To become a citizen, immigrants must be a lawful permanent resident for at least five years, pass tests on English and U.S. history and government, and swear allegiance to the United States.

Supporters of Portland's ballot measure say the process is cumbersome, time-consuming and costly. The filing fee and fingerprinting costs alone are $675, and many immigrants spend hundreds of dollars more on English and civics classes and for a lawyer to help them through the process.

Allowing noncitizens to vote fits with basic democratic principles, Hayduk said.

Historically, 40 states allowed noncitizens to vote going back to 1776, but an anti-immigrant backlash in the late 1800s and early 1900s resulted in laws that eliminated their voting rights by 1926, Hayduk said.

"We look back in history and we say that was a bad thing that we didn't allow African-Americans to vote, or we didn't allow half the population, women, to vote, or we didn't allow younger people to vote," he said. "We've modified our election laws to become more inclusive to incorporate more members of society."

The Federation for American Immigration Reform, a Washington, D.C., group that advocates tougher immigration enforcement, says voting is a privilege and should be limited to citizens.

"People who are legal immigrants to the United States after a five-year waiting period can become citizens and become enfranchised," spokesman Ira Mehlman said. "But until then, being here as a legal immigrant is a conditional agreement, sort of like a trial period. You have to demonstrate you are the type of person we would want to have as a citizen, then you can become a citizen and vote."

PORTLAND (AP) — Like his neighbors, Claude Rwaganje pays taxes on his income and taxes on his cars. His children have gone to Portland's public schools. He's interested in the workings of Maine's largest city, which he has called home for 13 years.

There's one vital difference, though: Rwaganje isn't a U.S. citizen and isn't allowed to vote on those taxes or on school issues. That may soon change.

Portland residents will vote Nov. 2 on a proposal to give legal residents who are not U.S. citizens the right to vote in local elections, joining places like San Francisco and Chicago that have already loosened the rules or are considering it.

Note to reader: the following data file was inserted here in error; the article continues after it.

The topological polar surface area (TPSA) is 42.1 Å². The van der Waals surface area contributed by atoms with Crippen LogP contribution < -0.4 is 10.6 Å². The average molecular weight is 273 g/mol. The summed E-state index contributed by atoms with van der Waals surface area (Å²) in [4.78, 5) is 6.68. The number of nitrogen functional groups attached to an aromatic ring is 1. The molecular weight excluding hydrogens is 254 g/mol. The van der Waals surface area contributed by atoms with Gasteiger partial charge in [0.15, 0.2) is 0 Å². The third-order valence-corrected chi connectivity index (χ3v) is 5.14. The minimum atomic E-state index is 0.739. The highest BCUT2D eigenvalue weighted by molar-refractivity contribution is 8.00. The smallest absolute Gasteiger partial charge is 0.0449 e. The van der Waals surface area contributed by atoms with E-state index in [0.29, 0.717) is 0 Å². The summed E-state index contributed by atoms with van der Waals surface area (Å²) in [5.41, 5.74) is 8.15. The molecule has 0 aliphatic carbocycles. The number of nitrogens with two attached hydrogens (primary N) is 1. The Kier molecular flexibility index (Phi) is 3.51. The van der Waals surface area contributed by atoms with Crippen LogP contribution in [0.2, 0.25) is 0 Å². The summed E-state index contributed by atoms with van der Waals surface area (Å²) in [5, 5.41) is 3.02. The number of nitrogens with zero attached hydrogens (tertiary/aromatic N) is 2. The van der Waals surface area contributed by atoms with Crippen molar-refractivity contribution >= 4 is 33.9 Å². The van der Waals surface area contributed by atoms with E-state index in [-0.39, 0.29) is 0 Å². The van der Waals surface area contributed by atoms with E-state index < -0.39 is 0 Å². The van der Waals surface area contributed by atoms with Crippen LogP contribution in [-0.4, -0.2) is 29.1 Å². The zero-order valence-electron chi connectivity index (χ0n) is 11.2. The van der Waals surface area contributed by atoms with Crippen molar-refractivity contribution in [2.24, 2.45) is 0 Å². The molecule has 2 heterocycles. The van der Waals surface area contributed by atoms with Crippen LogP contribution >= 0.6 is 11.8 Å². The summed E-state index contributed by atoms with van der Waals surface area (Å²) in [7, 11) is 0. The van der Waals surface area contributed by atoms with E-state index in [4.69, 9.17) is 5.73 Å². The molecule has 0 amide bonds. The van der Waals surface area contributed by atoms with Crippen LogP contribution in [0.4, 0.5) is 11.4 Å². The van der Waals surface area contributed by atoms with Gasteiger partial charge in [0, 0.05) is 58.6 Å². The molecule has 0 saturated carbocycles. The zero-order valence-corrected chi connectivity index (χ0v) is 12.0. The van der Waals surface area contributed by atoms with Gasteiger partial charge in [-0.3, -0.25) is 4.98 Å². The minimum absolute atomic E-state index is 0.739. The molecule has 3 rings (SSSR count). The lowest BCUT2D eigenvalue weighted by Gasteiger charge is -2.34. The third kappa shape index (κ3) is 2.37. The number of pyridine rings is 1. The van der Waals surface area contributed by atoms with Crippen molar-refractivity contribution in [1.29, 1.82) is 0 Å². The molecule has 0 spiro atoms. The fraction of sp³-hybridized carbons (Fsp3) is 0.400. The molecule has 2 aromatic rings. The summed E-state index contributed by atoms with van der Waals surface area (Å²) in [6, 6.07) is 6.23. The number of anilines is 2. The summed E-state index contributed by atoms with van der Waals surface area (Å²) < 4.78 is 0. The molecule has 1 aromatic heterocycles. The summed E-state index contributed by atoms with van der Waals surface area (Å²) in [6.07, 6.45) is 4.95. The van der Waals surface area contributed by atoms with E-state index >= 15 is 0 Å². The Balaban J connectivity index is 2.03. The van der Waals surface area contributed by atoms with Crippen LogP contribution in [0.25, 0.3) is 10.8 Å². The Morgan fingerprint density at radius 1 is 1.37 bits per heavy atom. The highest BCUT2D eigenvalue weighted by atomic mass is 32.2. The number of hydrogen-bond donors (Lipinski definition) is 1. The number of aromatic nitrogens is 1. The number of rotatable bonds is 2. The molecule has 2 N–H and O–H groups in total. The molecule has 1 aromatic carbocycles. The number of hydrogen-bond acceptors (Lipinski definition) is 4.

Noncitizens hold down jobs, pay taxes, own businesses, volunteer in the community and serve in the military, and it's only fair they be allowed to vote, Rwaganje said.

"We have immigrants who are playing key roles in different issues of this country, but they don't get the right to vote," said Rwaganje, 40, who moved to the U.S. because of political strife in his native Congo and runs a nonprofit that offers financial advice to immigrants.

Opponents of the measure say immigrants already have an avenue to cast ballots — by becoming citizens. Allowing noncitizens to vote dilutes the meaning of citizenship, they say, adding that it could lead to fraud and unfairly sway elections.

"My primary objection is I don't think it is right, I don't think it is just, I don't think it is fair," Portland resident Barbara Campbell Harvey said.

In San Francisco, a ballot question Nov. 2 will ask voters whether they want to allow noncitizens to vote in school board elections if they are the parents, legal guardians or caregivers of children in the school system.

Noncitizens are allowed to vote in school board elections in Chicago and in municipal elections in half a dozen towns in Maryland, said Ron Hayduk, a professor at the City University of New York and author of "Democracy for All: Restoring Immigrant Voting Rights in the United States."

New York City allowed noncitizens to vote in community school board elections until 2003, when the school board system was reorganized, and several municipalities in Massachusetts have approved allowing it but don't yet have the required approval from the Legislature, he said.